This interview is the latest in an Accepted blog series featuring interviews with MBA students, offering readers a behind-the-scenes look at top MBA programs. And now for a chat with Rohan Rajiv, a student at Northwestern Kellogg.
Accepted: We’d like to get to know you! Where are you from? Where and what did you study as an undergrad?
Rohan: I am originally from Chennai in India. I was fortunate to do my undergrad at the National University of Singapore (NUS) in Electrical Engineering on a scholarship. However, I spent most of my time working on a start-up that connected students with work they love that didn’t eventually work out. So, I feel I learnt more about entrepreneurship (primarily that it is very hard to do right) from my undergrad years than about Electrical Engineering.
Accepted: Can you share 3 fun facts about yourself?
1. I have a daily learning blog where I’ve posted a learning every day since May 12, 2008 (3700+ posts and counting).
2. I sleep a lot and fidget a lot. My wife continues to be amazed at both abilities.
3. I was a paid TV actor for a couple of years between ages 9-11 when I acted in a local language version that combined Barney and Teletubbies for adolescent kids. We don’t have any video recordings – thank god.
Accepted: What year are you at Kellogg? Why did you choose this program? How would you say you are a good fit with the program?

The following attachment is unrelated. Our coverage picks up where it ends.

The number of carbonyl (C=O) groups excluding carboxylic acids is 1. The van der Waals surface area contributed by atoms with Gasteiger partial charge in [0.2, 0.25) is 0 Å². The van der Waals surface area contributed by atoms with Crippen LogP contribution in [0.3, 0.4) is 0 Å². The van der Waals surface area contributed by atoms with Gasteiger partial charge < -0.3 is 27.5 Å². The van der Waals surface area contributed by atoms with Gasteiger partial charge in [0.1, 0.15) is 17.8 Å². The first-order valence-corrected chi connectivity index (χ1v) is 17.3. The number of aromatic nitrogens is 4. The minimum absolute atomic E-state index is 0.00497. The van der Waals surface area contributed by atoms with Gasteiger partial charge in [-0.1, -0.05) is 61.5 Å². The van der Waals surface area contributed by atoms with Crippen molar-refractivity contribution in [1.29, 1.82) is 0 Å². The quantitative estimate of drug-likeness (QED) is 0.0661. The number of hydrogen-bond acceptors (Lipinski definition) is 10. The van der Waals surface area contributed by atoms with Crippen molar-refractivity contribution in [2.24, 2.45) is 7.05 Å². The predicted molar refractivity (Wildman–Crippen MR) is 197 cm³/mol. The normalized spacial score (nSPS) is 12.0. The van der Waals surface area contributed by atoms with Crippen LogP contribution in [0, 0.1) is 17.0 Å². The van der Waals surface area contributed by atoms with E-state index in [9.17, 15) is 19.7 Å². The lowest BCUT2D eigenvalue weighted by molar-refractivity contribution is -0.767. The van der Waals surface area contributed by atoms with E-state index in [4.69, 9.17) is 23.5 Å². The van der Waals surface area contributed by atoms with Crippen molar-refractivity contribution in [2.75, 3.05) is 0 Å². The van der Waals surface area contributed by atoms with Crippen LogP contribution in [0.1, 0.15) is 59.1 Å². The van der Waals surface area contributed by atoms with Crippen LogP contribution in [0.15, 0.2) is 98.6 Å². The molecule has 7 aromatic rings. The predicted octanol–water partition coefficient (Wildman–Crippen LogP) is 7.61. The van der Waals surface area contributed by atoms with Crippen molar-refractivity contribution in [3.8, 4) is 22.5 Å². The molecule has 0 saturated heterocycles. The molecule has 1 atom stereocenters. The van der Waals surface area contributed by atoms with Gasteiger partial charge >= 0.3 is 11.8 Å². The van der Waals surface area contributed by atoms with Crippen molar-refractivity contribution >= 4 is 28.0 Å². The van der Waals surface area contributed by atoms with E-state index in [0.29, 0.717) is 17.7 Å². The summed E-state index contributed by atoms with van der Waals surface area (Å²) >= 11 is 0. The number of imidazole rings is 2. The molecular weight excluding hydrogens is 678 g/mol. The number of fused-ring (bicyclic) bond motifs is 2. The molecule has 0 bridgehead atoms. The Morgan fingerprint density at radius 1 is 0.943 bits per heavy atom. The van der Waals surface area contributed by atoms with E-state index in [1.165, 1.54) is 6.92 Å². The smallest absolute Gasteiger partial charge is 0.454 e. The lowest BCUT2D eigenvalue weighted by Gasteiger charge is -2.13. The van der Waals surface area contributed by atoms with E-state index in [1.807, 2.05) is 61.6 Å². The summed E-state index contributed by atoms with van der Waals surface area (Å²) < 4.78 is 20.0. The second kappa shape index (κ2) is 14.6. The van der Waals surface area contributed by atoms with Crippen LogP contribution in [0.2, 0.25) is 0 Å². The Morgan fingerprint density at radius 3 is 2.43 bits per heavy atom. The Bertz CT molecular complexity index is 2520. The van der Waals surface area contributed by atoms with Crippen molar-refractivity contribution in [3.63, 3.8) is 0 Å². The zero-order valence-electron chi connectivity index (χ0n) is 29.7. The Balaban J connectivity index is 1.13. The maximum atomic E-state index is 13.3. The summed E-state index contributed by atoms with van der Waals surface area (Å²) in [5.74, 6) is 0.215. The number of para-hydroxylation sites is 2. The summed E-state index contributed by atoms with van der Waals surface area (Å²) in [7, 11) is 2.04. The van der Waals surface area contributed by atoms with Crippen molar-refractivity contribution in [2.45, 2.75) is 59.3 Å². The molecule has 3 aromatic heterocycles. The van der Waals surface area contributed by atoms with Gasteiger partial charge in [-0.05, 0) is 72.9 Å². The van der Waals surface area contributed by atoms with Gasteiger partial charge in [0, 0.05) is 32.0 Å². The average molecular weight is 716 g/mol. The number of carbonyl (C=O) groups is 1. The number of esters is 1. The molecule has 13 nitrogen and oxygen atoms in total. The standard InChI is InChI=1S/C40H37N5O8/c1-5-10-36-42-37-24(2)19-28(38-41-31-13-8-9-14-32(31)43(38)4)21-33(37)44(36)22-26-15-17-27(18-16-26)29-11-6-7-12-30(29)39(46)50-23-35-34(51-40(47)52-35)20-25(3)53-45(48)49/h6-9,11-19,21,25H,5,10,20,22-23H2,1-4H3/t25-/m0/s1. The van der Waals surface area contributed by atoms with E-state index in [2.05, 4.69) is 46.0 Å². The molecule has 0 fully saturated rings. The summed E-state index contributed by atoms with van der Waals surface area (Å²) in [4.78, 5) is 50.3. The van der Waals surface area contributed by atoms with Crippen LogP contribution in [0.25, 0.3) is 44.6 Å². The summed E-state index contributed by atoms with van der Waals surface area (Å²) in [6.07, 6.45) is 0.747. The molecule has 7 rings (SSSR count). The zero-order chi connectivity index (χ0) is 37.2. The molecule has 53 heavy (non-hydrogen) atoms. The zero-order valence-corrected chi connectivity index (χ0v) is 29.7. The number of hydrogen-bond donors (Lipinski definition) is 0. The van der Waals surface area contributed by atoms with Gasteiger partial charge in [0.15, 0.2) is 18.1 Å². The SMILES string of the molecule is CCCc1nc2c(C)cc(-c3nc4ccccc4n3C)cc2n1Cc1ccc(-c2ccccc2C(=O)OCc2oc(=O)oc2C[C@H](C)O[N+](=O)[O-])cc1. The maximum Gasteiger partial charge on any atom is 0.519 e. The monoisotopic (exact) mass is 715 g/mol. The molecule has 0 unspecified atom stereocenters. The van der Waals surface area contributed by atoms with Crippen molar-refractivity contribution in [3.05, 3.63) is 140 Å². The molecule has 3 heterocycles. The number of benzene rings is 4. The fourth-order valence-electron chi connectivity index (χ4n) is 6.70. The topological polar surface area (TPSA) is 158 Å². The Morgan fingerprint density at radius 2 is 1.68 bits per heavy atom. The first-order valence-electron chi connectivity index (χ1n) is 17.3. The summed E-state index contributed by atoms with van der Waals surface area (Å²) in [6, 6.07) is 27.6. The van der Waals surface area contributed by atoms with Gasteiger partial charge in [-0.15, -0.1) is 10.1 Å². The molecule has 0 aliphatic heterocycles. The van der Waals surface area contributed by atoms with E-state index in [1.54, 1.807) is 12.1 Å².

Rohan: I am a 2nd year. I chose to apply to a collection of schools that I would have loved to go to. Kellogg was one of those that accepted me and I’m grateful to the admissions team for giving me a shot.
Kellogg’s culture is built around a collaborative student body that is characterized by folks who are “low ego, high impact.” I’d like to believe I fit well in the culture and I think that definitely helped me get in. But, you’d have to check with my classmates and the Office of Admissions to make sure. 🙂
Accepted: Is there anything you’d change about the program? If so, what?
Rohan: Not much I can think of. That is not to say that it is perfect. But what I’ve loved about my experience is that I’ve been given the freedom to lead teams to work toward changing what I/we thought was sub-optimal. And that’s been one of the favorite parts of my experience. It is truly what you make of it.
Accepted: What’s your favorite class so far?
Rohan: This is a 4-way tie (sorry!) between –
1. Core Operations with Prof. Gad Allon
2. Customer Analytics with Prof. Florian Zettelmeyer
3. Supply Chain with Prof. Sunil Chopra
4. Federal Policy for Business Leaders with Prof. David Besanko
Accepted: Looking back at the b-school admissions process, what would you say was your greatest challenge? How did you overcome that challenge and how would you advise others who may be facing similar hurdles?
Rohan: I had 2 primary challenges – I didn’t have a big brand on my resume and I didn’t have a good undergrad GPA (start-up, etc.). Being aware of these challenges was probably a big first step. Once you are aware, you can make sure you address them.
I don’t consider myself as someone who excelled in the application process. So I’ve generally had less to say about this. However, 3 things I think I did well were –
1. Got lots of help and support from a lot of people without whom I wouldn’t be here. The application process is a team effort.
2. Worked with recommenders who knew me very well and could speak to specifics really well.